1967 Mercury Cougar - 289 2V Engine, C - 4 Automatic Transmission, 2.79 Rear Axle, Power Steering, Power Brakes, AM Radio, Remote Driver Mirror, Tilt - Away Steering Wheel, Hide - A - Way Headlights, Code Q - Glacier Blue Poly Exterior, Lt Blue Crinkle Vinyl Interior, White Vinyl Top, Aux. Trunk Light, Simulated Wheel Covers, 14 Inch White Wall Tires, Detailed Trunk W/ Spare, Original Owners Manuals, Very Nice Collector Car, The 1967 Cougar Was The " Car Of The Year " Runs & Drives Great!
The introduction of the Cougar finally gave Mercury its own "pony car". Slotted between the Ford Mustang and the Ford Thunderbird, the Cougar was the performance icon and eventually the icon for the Mercury name for several decades. The Cougar was available in two models (base and XR-7) and only came in one body style (a two-door hardtop, no center or B-pillar). Engine choices ranged from the 200 hp 289 cu in (4.7 L) two-barrel V8 to the 335 hp 390 cu in (6.4 L) four-barrel V8. A performance package called the GT was available on both the base and XR-7 Cougars. This included the 390 cu in (6.4 L) V8, as well as a performance handling package and other performance enhancements.
The 1967 Cougar, with the internal code T-7, went on sale September 30, 1966. It was based on the 1967 refreshed first-generation Mustang, but with a 3-in-longer (111 in) wheelbase and new sheet metal. A full-width divided grille with hidden headlamps and vertical bars defined the front fascia—it was sometimes called the electric shaver grille. At the rear, a similar treatment had the license plate surrounded on both sides with vertically slatted grillework concealing tail lights (with sequential turn signals), a styling touch taken from the Thunderbird.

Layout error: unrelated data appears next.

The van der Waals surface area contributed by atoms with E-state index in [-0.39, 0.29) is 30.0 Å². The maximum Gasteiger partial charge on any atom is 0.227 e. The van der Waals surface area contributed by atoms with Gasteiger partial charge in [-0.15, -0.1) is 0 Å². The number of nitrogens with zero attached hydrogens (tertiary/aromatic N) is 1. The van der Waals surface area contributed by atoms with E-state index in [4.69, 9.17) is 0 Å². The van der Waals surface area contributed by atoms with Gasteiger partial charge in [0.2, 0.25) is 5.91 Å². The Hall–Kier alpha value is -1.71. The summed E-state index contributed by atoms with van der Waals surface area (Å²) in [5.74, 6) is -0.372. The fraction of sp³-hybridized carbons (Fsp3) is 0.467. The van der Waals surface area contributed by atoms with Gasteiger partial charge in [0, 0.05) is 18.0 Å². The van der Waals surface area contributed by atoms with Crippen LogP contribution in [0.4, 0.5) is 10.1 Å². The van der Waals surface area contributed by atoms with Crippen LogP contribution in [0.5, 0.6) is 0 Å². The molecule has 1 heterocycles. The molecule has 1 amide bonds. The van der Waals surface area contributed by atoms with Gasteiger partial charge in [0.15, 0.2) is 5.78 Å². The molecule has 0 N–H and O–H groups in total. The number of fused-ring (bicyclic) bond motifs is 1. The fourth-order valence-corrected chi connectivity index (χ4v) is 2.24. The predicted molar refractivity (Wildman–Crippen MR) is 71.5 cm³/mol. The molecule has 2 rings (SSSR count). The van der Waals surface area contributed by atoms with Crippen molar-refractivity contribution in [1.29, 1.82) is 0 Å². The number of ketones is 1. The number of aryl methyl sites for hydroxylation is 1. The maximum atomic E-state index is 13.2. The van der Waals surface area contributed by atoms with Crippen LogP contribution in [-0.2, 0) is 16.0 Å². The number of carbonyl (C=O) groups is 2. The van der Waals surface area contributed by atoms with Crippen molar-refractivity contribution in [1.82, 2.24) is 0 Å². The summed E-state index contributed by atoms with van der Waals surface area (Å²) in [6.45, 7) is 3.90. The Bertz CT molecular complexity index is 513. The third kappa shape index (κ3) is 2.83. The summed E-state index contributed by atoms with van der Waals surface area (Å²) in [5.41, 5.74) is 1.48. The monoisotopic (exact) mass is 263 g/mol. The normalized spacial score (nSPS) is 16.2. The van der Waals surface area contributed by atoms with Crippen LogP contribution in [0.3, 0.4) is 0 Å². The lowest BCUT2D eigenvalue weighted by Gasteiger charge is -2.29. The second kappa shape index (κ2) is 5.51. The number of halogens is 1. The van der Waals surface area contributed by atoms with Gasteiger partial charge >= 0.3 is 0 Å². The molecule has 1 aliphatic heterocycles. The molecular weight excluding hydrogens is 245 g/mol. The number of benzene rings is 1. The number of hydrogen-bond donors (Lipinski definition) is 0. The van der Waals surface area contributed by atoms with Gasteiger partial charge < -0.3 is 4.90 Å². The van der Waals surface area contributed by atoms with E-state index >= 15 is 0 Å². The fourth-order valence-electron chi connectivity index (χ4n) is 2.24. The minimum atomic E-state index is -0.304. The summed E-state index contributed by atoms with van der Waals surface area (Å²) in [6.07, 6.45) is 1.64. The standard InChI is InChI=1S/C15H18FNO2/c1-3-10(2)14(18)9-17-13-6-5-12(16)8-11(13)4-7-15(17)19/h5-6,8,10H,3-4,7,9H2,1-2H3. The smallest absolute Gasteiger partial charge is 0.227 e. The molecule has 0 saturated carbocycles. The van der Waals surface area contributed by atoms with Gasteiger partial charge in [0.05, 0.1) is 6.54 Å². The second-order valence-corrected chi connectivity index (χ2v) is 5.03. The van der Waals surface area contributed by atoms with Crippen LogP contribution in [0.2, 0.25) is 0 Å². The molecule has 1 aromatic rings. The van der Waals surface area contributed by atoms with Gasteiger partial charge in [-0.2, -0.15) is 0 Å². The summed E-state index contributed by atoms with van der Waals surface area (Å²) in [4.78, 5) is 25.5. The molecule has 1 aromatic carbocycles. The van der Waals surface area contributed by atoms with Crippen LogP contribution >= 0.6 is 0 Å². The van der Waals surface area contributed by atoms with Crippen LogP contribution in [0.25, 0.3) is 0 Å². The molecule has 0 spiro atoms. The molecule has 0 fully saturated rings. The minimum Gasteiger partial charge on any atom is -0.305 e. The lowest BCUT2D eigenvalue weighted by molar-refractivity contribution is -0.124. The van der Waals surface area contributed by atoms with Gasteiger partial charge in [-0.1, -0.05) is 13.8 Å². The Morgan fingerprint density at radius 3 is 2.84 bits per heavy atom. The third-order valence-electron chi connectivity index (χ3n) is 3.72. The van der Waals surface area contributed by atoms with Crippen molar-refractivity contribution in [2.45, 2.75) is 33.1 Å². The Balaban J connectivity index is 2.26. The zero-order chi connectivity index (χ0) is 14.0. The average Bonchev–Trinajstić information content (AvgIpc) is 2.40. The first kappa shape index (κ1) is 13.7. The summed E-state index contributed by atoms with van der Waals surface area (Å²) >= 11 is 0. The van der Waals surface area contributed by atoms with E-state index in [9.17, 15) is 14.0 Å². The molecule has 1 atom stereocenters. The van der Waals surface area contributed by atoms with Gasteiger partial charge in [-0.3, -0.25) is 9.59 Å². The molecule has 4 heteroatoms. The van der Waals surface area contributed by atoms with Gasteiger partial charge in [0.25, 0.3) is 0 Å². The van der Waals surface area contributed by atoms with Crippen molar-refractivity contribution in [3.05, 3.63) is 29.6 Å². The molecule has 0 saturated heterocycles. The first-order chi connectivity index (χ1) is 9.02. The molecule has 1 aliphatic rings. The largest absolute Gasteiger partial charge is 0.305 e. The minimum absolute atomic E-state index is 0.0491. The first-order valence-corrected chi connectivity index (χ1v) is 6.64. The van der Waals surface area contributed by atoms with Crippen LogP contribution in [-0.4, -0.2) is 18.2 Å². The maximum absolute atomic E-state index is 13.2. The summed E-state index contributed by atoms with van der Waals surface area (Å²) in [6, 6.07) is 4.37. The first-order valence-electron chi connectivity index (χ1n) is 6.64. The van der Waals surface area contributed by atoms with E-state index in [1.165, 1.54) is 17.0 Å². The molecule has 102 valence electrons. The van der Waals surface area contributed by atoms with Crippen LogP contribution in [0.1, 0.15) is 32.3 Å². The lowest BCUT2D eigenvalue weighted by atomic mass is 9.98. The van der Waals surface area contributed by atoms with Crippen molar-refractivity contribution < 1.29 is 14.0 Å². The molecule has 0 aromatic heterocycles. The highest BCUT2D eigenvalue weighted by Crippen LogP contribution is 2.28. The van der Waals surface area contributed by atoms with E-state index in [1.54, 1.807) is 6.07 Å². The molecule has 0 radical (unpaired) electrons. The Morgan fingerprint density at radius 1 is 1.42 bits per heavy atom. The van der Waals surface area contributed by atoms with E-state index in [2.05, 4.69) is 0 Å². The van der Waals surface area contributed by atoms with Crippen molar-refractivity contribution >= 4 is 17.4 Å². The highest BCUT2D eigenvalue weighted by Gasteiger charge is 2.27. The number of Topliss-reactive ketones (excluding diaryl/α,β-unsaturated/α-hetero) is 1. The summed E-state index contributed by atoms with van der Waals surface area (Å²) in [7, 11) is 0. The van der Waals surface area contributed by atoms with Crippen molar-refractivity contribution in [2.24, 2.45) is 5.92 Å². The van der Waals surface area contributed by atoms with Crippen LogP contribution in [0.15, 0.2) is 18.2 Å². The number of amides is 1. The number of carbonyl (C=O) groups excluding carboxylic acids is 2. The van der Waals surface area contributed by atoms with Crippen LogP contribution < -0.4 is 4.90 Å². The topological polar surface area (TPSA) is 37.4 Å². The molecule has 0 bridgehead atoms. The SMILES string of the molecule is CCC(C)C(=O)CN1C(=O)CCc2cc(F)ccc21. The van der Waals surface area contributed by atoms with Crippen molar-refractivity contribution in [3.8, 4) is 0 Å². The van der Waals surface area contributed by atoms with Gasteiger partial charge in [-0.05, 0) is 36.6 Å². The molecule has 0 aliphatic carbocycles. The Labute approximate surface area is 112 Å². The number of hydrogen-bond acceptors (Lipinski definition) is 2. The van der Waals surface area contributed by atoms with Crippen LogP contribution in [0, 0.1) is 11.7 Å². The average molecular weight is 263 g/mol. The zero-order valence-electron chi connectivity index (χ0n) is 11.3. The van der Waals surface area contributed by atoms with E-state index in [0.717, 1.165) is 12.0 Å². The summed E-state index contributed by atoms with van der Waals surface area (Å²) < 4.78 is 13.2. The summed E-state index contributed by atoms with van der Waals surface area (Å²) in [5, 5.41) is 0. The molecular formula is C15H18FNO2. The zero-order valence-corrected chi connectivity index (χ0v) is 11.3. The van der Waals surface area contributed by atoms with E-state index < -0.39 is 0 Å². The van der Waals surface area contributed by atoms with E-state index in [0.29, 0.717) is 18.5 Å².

This was the only generation with covered headlights. In 1967 and 1968, they were deployed using a vacuum canister system that opened and closed the headlamp doors. For 1969 and 1970, a redesigned vacuum system kept the doors down when a vacuum condition existed in the lines, provided by the engine when it was running. If a loss of vacuum occurred, the doors would retract up so that the headlights were visible if the system should fail.
The Cougar continued to be a Mustang twin for seven years, and could be optioned as a muscle car. Nevertheless, the focus continued away from performance and toward luxury, evolving it into a plush pony car. The signs were becoming clear as early as 1970.
Financing Available At Low Rates!
Contact Future Classics Today. Let Us Make Your Dream Car A Reality!
Future Classics LLC
1200 RT 88 Rear
Lakewood, NJ 08701